A defense attorney on Monday questioned a key witness for the prosecution about different versions of what happened the night two men were fatally shot at close range in what authorities say was a gang-related attack in north Modesto.
Christopher Diaz, 20, of Modesto and Mark Ochoa, 19, of Ceres were killed shortly after midnight Aug. 31, 2009. A forensic pathologist has testified that it's possible Ochoa was shot while on his knees, and it's clear Diaz was shot in the back.
Modestans Eric Arguello, 21, and Victor Zapien, 24, and Ceres residents David Ferrel, 32, and Kelly Valle, 28, are on trial, accused of murder and attempted murder.
William Harris has testified that he was with Diaz and Ochoa that night when they were confronted by three armed men and a fourth suspect who taunted them as they were held at gunpoint. He has testified that Arguello and Valle confronted them with two masked men; only Arguello was not armed.
About three hours after the shooting, Modesto police Detective Jon Evers questioned Harris for several hours into the morning while officers searched for suspects. Eventually, police arrested Arguello, Zapien, Ferrel and Valle after a seven-hour manhunt.
Frank Carson, Valle's defense attorney, asked Harris why he repeatedly told Evers there were five suspects a few hours after the shooting. At the time, police had captured four suspects and investigators were worried that a fifth suspect was on the loose.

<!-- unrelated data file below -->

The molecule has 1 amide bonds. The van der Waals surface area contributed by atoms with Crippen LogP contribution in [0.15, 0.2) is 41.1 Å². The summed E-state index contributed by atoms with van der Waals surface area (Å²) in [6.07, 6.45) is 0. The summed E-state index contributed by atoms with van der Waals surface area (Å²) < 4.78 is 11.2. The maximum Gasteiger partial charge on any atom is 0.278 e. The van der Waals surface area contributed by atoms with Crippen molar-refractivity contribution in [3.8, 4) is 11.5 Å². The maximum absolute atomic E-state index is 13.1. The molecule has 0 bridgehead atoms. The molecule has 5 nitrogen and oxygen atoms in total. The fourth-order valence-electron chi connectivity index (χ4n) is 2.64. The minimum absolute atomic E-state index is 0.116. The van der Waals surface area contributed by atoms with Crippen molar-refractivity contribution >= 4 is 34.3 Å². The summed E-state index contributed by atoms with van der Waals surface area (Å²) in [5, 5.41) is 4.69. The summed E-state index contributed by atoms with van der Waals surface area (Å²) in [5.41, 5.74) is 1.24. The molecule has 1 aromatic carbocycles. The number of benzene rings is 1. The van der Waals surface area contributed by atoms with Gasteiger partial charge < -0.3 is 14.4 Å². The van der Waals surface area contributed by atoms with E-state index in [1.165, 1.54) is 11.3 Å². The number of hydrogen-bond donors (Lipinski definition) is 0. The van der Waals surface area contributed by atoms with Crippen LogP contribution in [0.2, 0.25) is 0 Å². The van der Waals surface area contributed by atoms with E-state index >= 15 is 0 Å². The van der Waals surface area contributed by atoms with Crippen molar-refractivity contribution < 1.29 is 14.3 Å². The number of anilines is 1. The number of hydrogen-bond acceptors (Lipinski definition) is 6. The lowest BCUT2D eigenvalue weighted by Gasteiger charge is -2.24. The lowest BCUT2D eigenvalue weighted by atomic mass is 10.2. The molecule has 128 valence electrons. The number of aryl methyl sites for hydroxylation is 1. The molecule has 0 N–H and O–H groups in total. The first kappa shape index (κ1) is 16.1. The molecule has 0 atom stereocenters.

Harris testified that he eventually told Evers there were only four suspects, which ended the manhunt in northeast Modesto.
Diaz and Ochoa were killed outside Diaz's home in the 2600 block of Maxine Drive, north of Floyd Avenue and west of Coffee Road. Hours before the shooting, Harris left Diaz's home to change clothes at his home and buy some marijuana at a nearby Starbucks parking lot.
Carson asked Harris why he didn't tell Evers that he had left to buy marijuana. The defense attorney said in court that Harris only said he left to change clothes.
Harris quizzed on events
Carson's line of questioning was an attempt to create some doubt in Harris' credibility as a witness. He asked him how he could be so sure that Valle fired the first shot at Ochoa's chest if there were a masked man holding a gun to his head and ordering him to get on his knees.
Carson asked Harris if he complied with the gunman's orders and got on his knees.
Harris answered, "Hell no, I ain't getting on my knees and die like a b----."
The defense attorney also asked Harris why he told Evers his eyes were focused on the guns in the confrontation, but later gave the prosecution a detailed account of what happened to Diaz and Ochoa before the first shot was fired.
Harris said he did not "recall" telling Evers that, an answer he repeatedly gave during cross-examination Monday. He has testified that he used the distraction from the first shot fired to push off the masked man and run to safety around the corner.
He said he did not see Diaz get shot or who fired the multiple shots he heard as he ran away and hid in a nearby yard. Harris testified that he saw a "spark" as he was running away that indicated to him that a shot had been fired in his direction. He was not hit.
The trial is off today; Harris' cross-examination is to continue Wednesday.
Bee staff writer Rosalio Ahumada can be reached at firstname.lastname@example.org or (209) 578-2394.